I have written about a vessel named the Ariosto before – you can click here to check out the post if you haven’t read it.
It was common in days past for people from the same village or city to travel together to settle in a new place. This is what proved to be the case for several families traveling from Germany to America on the Ariosto. A total of 37 people emigrated on this ship from the Darmstadt, Hesse region of Germany to the same community in Randolph and Suffield Townships, Portage County, Ohio. I could not locate a picture of the Ariosto, but the ullustration above shows us what life would look like during such an ocean crossing during the 1840’s.
While researching on Ancestry.com, I found a document showing that the Ariosto arrived in the port of New York on 16 Oct 1839 after departing from Antwerp, Belgium. The Ariosto‘s home port was Boston, Massachusetts and her captain was Daniel T. Lothrop.
Captain Lothrop’s family and business papers are now a part of the Baker Library Special Collections housed at the Harvard Business School, Harvard University Repository. The collections consists of shipping papers for the vessels Captain Lothrop sailed, including the Ship Ariosto.
This document listed all arriving passengers and crew members for the ship, Ariosto. On it were listed the following people:
|LAST NAME||FIRST NAME||AGE||BORN||SEX||OCCUPATION|
During my next few posts I’ll talk about how these Ariosto passengers are related to the Knapp clan, and share what became of them after they reached America.
Repository: Art Resource. Title: On the way to the new world – on board a German immigrant ship. Website: Immigrant Entreprenuership. Access Date: 12/29/22. Publisher: German Historical Institute. Original Published Date: 7/15/2011. Date of Last Update: 8/7/2018.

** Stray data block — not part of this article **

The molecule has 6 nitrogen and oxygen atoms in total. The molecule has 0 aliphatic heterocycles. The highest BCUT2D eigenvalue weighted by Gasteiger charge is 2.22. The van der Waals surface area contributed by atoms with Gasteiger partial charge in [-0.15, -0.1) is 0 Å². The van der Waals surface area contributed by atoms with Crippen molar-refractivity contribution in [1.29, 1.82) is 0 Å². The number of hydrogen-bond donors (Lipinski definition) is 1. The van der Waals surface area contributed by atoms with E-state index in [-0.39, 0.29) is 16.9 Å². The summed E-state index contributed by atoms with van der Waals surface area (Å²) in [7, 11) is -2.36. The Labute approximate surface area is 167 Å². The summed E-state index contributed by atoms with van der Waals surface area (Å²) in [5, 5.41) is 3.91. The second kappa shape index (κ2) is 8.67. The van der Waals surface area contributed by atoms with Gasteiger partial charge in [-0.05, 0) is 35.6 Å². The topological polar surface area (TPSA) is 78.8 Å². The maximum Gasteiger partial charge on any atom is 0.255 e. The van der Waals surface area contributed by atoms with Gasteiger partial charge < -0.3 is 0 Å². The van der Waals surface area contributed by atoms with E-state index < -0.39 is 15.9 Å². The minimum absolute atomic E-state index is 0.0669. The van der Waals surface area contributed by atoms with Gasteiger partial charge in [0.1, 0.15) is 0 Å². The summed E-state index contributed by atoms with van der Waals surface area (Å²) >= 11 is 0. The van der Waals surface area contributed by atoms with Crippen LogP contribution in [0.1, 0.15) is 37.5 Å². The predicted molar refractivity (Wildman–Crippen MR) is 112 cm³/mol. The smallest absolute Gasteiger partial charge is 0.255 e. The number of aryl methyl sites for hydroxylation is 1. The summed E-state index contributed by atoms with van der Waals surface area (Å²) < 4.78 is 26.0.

Thank you for this very good information.
Greetings from Heppenheim, Hesse, Germany. As I read, Daniel. T. Lothrop signed the passengers list on 10 Oct 1839.
The published list should be corrected in the following entries:
a) May, Elizabeth, 63 y, occupation not wife but widow (she was the mother of George May, 43 y (from Ohio) and Catarina May, 23 y.
b) Kline, Catharina, daughter of Peter, age not 2 y but 2 1/2 y
c) May, George, son, illegitible: his name was Nikolaus
d) May, Nicholas, son of Johan May, age not 1 1/8 y but 1 1/2 y
From the same parish of St. Peter in Heppenheim were on the ship the families of Martin Musler (Mischler), Martin Bower (Bauer), Martin Grosman, Adam Honnel (Hohenadel), Gerhard Breier (Breuer/Bräuer, am. Brier, Briar, Bryer), Ignatz Kimmer (Kämmerer) and Peter Koob (with Barbara Koob, the later Saint Marianne Cope, 1 1/2 y). Peter Shefer (Schäfer) and Wilhelm Knoll travelled without family with the families from Heppenheim and the surrounding villages.
Adam Hohenadel and Gerhard Breier (both from Erbach near Heppenheim) also settled in Portage County. In the U.S. Census of 1840, Gerhard Breier is mentioned as Gahart Brier in Randolph Township. Before and after his family are listed the two Knapp families who emigrated in 1831 and 1832, John Kline, Joseph Schrader and his father-in-law Peter Andes. Adam Hohenadel as Honadel is also on the census list of Randolph Township. Gerhard Breiers widow later lived in Jasper County/IL.